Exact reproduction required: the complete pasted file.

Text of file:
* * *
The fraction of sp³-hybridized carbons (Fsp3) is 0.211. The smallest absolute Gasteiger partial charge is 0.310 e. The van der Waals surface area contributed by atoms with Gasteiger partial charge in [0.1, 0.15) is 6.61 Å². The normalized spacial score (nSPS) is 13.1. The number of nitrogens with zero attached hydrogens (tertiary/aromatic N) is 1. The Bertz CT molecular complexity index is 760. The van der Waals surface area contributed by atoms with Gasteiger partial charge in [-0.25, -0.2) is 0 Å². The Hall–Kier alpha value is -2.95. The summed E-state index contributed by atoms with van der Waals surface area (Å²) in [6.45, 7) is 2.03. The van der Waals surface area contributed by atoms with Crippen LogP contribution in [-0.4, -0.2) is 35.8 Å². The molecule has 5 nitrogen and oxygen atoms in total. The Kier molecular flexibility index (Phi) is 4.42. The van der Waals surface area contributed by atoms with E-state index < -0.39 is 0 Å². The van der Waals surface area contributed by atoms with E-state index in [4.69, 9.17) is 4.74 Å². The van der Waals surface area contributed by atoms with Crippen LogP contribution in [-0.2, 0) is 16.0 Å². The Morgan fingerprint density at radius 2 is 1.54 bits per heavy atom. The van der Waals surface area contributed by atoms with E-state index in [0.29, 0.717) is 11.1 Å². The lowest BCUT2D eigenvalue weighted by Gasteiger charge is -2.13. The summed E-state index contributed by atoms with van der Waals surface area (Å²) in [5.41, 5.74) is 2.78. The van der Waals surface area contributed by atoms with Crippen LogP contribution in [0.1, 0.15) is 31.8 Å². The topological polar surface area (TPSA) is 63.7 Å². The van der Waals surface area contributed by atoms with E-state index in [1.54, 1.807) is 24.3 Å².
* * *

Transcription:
The fraction of sp³-hybridized carbons (Fsp3) is 0.211. The smallest absolute Gasteiger partial charge is 0.310 e. The van der Waals surface area contributed by atoms with Gasteiger partial charge in [0.1, 0.15) is 6.61 Å². The normalized spacial score (nSPS) is 13.1. The number of nitrogens with zero attached hydrogens (tertiary/aromatic N) is 1. The Bertz CT molecular complexity index is 760. The van der Waals surface area contributed by atoms with Gasteiger partial charge in [-0.25, -0.2) is 0 Å². The Hall–Kier alpha value is -2.95. The summed E-state index contributed by atoms with van der Waals surface area (Å²) in [6.45, 7) is 2.03. The van der Waals surface area contributed by atoms with Crippen LogP contribution in [-0.4, -0.2) is 35.8 Å². The molecule has 5 nitrogen and oxygen atoms in total. The Kier molecular flexibility index (Phi) is 4.42. The van der Waals surface area contributed by atoms with E-state index < -0.39 is 0 Å². The van der Waals surface area contributed by atoms with E-state index in [4.69, 9.17) is 4.74 Å². The van der Waals surface area contributed by atoms with Crippen LogP contribution in [-0.2, 0) is 16.0 Å². The Morgan fingerprint density at radius 2 is 1.54 bits per heavy atom. The van der Waals surface area contributed by atoms with E-state index in [0.29, 0.717) is 11.1 Å². The lowest BCUT2D eigenvalue weighted by Gasteiger charge is -2.13. The summed E-state index contributed by atoms with van der Waals surface area (Å²) in [5.41, 5.74) is 2.78. The van der Waals surface area contributed by atoms with Crippen LogP contribution in [0.1, 0.15) is 31.8 Å². The topological polar surface area (TPSA) is 63.7 Å². The van der Waals surface area contributed by atoms with E-state index in [1.54, 1.807) is 24.3 Å².